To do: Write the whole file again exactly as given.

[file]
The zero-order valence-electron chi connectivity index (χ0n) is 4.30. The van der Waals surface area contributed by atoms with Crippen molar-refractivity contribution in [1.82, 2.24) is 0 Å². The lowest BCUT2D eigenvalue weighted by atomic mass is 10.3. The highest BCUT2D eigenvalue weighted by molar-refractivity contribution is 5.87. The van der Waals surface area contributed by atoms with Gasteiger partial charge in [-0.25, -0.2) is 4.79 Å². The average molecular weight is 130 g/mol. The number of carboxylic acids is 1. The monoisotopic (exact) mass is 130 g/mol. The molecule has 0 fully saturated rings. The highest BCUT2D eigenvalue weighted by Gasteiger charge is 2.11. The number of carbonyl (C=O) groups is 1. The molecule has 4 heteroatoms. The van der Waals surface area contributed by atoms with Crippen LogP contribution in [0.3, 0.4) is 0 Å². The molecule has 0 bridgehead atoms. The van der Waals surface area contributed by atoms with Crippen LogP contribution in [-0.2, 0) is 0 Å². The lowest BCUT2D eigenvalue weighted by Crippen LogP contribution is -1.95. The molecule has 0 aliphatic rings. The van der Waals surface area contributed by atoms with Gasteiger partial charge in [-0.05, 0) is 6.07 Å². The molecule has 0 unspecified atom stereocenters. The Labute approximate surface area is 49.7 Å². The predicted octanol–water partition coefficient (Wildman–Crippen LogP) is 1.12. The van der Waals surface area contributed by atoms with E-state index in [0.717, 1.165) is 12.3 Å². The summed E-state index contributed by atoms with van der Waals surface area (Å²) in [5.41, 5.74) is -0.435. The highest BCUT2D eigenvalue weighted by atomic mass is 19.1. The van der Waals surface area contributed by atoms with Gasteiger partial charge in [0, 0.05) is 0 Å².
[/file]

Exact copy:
The zero-order valence-electron chi connectivity index (χ0n) is 4.30. The van der Waals surface area contributed by atoms with Crippen molar-refractivity contribution in [1.82, 2.24) is 0 Å². The lowest BCUT2D eigenvalue weighted by atomic mass is 10.3. The highest BCUT2D eigenvalue weighted by molar-refractivity contribution is 5.87. The van der Waals surface area contributed by atoms with Gasteiger partial charge in [-0.25, -0.2) is 4.79 Å². The average molecular weight is 130 g/mol. The number of carboxylic acids is 1. The monoisotopic (exact) mass is 130 g/mol. The molecule has 0 fully saturated rings. The highest BCUT2D eigenvalue weighted by Gasteiger charge is 2.11. The number of carbonyl (C=O) groups is 1. The molecule has 4 heteroatoms. The van der Waals surface area contributed by atoms with Crippen LogP contribution in [0.3, 0.4) is 0 Å². The molecule has 0 bridgehead atoms. The van der Waals surface area contributed by atoms with Crippen LogP contribution in [-0.2, 0) is 0 Å². The lowest BCUT2D eigenvalue weighted by Crippen LogP contribution is -1.95. The molecule has 0 aliphatic rings. The van der Waals surface area contributed by atoms with Gasteiger partial charge in [-0.05, 0) is 6.07 Å². The molecule has 0 unspecified atom stereocenters. The Labute approximate surface area is 49.7 Å². The predicted octanol–water partition coefficient (Wildman–Crippen LogP) is 1.12. The van der Waals surface area contributed by atoms with E-state index in [0.717, 1.165) is 12.3 Å². The summed E-state index contributed by atoms with van der Waals surface area (Å²) in [5.41, 5.74) is -0.435. The highest BCUT2D eigenvalue weighted by atomic mass is 19.1. The van der Waals surface area contributed by atoms with Gasteiger partial charge in [0, 0.05) is 0 Å².